Sound Transit restarts fare enforcement, fines for Link light rail
Nov 15, 2023, 1:32 PM
Sound Transit has restarted fare enforcement for riders on the Link light rail after more than two years.
Starting Nov. 15, Sound Transit announced that they would be checking tickets on light rail trains, and while ambassadors have been checking tickets for the last several months, they will now be issuing citations instead of warnings.
In 2018, Sound Transit decided to re-evaluate the fare compliance system, with criticism of having uniformed security guards check for fares, especially among allegations of racial discrimination.
That program of nonenforcement was changed, though, as the transportation agency says that fare revenues are critical to running the system, so in a sense, free rides hurt the system and the community.
“We are committed to seeking non-punitive solutions and will continue to refine our programs to prioritize assistance and education,” Sound Transit spokesperson Rachell Cunningham said in a prepared statement. “Additional procedures are currently under development, including direct referrals to social service teams and photo documentation for those without valid fare and ID. These procedures are not final and would be launched with more information at a future date.”
Now, Sound Transit said they have completely reworked their fare enforcement system, using Fare Ambassadors rather than security. They have also started a system where passengers get two warnings before they start getting fined $50 for their third violation. If passengers are found to have skipped paying a fare five times they are fined $124 and can be referred to a civil court.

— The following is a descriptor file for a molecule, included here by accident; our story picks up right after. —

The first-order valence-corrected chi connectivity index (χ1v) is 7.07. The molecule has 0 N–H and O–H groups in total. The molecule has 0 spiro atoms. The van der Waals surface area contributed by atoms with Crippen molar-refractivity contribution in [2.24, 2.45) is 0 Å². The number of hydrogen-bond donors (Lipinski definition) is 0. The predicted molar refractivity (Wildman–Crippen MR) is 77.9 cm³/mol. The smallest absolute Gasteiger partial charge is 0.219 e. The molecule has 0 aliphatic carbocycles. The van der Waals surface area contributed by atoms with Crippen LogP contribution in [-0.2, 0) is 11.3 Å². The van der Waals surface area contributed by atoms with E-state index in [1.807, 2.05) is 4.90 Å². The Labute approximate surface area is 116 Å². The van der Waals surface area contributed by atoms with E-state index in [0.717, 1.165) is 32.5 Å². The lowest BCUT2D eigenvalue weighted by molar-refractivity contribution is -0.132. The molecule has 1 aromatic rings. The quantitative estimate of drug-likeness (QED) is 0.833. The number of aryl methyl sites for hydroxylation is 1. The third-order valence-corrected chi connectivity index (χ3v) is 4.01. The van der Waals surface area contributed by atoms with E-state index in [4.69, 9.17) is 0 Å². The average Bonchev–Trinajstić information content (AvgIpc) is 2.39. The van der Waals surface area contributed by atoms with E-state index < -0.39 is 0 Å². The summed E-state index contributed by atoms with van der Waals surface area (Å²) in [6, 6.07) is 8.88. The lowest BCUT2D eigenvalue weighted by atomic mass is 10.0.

Between 2020 and 2021, fare evasion was 10-30%; non-fare boarding estimates were 40-70%. For the previous two years, those respective data were 3% and 14%. Pre-COVID, those numbers (non-fare boarding) hovered between 7% and 19% (outside of obvious statistical anomaly errors). Post-COVID and suspension of citations, those numbers range between 60% and 31%. Today, roughly four out of 10 riders refuse to pay for a ticket.
Sound Transit also officially adopted a $1 fare for low-income riders called the ORCA LIFT program back in March. ORCA LIFT cards are available to qualifying low-income households, seniors and those with disabilities. You can check to see if you qualify here.
“We still have our work cut out for us to continue to reach deeper into the communities that would benefit the most from increased access to the resources essential for health and wellness, including health care, education, healthy food and even the region’s stunning natural areas through more affordable transportation options,” Sound Transit CEO Julie Timm said.
Sound Transit also recently took steps to increase security at the stations after some high-profile instances of crime, including a hammer attack in Beacon Hill station. The department noted that one of their biggest rider concerns is people experiencing homelessness and riding the trains.
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“We understand those concerns. We want to make sure that our passengers feel comfortable. We also want to make sure that we’re addressing the needs of homeless people as well in a compassionate way,” Sound Transit spokesperson John Gallagher said. “Which is why we’re partnering with agencies to look for ways for outreach to connect people to services that they may need.”
In May, Sound Transit said they were hiring an additional 300 security guards to help achieve their safety goals.